Eastern Medicine for Westerners
Acupuncture, Cupping and Gua Sha
Custom Blended Herbal Medicine
Individualized Dietary Therapy
Complete Women's Health: Menarche to Menopause
Sports Medicine: Pain, Performance, Function
Integrative Fertility and Obstetrics
Tui Na and Abdominal Massage
Functional Medicine and Laboratory Testing

Unique Vision of Health and Wellness

Alameda Acupuncture offers integrative health care for the whole family using acupuncture, herbs, nutrition, tui na (orthopedic massage), Arvigo Mayan abdominal massage and the latest in western medical laboratory testing.

Husband and wife team, Dr. John Nieters, L.Ac, DAOM and Jennifer Nieters, L.Ac. DACM (c) offer compassionate healthcare informed by the latest research.  Traditional Chinese Medicine tailors each diagnosis or “pattern” to the individual.   The premise of Traditional Chinese Medicine (TCM) is that we are naturally healthy and vital.   Practitioners strive to restore the natural balance.  Most people describe the experience as restorative and rejuvenating.


Acupuncture and Herbs

Integrative Medicine and Laboratory Testing

Nutrition and Diet Therapy

Cupping and Gua Sha

Tui Na and Abdominal Massage

Alameda Acupuncture is deeply committed to education and awareness within our field and for the public.  To educate about the practical applications and relevancy of Traditional Chinese Medicine,  John teaches at acupuncture colleges, hosts The Balancing Point radio show and podcast (since 2005), has co-authored Practical Fertility, The 90 Day Plan and publishes the blog  Alameda Fertility.   John works  with many acupuncturists to deepen their understanding in the practical clinical applications of Chinese Medical theory, advanced herbal formulation, herb-drug interactions, and how to integrate with Western medicine. He is a professor of Chinese medical Fertility and Gynecology and advanced Chinese medical theory,  he is certified by the National Board of Acupuncture Orthopedics (NBAO) and certified by Xin Hua Hospital, China in Integrative Diabetes Protocol.  He also served as President of the third oldest acupuncture college in the United States for three years.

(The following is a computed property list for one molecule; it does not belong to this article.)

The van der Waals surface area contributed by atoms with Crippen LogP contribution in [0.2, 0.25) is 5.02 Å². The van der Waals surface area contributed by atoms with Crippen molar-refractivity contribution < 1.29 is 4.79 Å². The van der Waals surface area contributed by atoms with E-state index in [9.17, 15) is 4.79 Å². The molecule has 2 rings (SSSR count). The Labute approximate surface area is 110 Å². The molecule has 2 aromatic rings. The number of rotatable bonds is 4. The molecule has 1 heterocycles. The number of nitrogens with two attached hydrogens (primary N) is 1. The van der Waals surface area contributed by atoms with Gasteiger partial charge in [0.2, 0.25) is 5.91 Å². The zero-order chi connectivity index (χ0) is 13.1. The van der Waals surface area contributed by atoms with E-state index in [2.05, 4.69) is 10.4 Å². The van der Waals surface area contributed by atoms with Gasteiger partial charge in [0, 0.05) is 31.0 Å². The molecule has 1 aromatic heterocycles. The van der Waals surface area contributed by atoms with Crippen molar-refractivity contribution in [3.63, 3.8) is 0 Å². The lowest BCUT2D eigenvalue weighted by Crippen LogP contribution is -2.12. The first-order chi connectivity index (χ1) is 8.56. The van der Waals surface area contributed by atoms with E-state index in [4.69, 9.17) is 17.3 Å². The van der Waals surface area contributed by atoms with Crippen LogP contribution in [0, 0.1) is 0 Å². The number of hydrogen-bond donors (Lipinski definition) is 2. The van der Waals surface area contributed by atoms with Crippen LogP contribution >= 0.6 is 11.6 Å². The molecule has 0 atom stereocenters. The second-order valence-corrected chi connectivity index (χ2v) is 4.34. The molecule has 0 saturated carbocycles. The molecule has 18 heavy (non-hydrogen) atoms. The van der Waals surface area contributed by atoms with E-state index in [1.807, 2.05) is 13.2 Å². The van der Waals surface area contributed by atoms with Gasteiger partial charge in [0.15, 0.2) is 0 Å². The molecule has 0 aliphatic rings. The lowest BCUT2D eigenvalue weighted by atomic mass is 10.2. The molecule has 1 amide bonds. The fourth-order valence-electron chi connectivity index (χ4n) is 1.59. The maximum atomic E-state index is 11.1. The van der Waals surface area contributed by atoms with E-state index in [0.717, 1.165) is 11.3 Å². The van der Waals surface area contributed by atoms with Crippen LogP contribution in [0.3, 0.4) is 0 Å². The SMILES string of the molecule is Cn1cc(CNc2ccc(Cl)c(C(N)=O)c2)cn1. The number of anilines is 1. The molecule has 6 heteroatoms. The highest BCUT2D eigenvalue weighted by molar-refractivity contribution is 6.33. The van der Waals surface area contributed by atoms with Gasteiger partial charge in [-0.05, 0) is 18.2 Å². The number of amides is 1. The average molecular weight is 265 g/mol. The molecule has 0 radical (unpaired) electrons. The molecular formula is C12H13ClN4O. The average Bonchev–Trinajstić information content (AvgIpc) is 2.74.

Jenny teaches in the field of sports medicine, with colleague, Whitfield Reaves in his Sports Medicine Apprenticeship program.  Jenny loves helping acupuncturists to develop and refine skills needed for the assessment and treatment of orthopedic injuries.

Both Jenny and John value being a part of the global community of Traditional Chinese Medicine practitioners as teachers and as lifelong students of this fascinating medicine.

We offer care for victims of auto accidents, visit the Pain & Injury page for more information.

Eating According to TCM: Five Foods for Spring

Spring is a time of renewal, regeneration, growth and energy. The plants and animals awaken from the slumber of the cold winter months. The vital nutrients that have been stored in the roots of the plants and the bodies of the animals, comes to the surface and life becomes more vibrant and fluid. Human beings are no different. Humans

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Five Acupuncture Points for Spring

Spring is the season of growth, regeneration, increased activity and new beginnings. During the season of spring, people experience many changes. Allergies, high blood pressure, headaches, sinus pain and congestion, anger, irritation and tendon problems are just some of the issues common to the spring months. Many of these problems can be attributed to increased wind in the environment.

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Mental/Emotional Aspects of The Heart

The major responsibility of the heart in TCM is housing the mind and controlling the shen. “Shen” can be seen as the overall healthiness of the mind. When you look at a healthy person in good spirits, you know how you can see that in their eyes? There is a certain bright clarity and sense of health that shines

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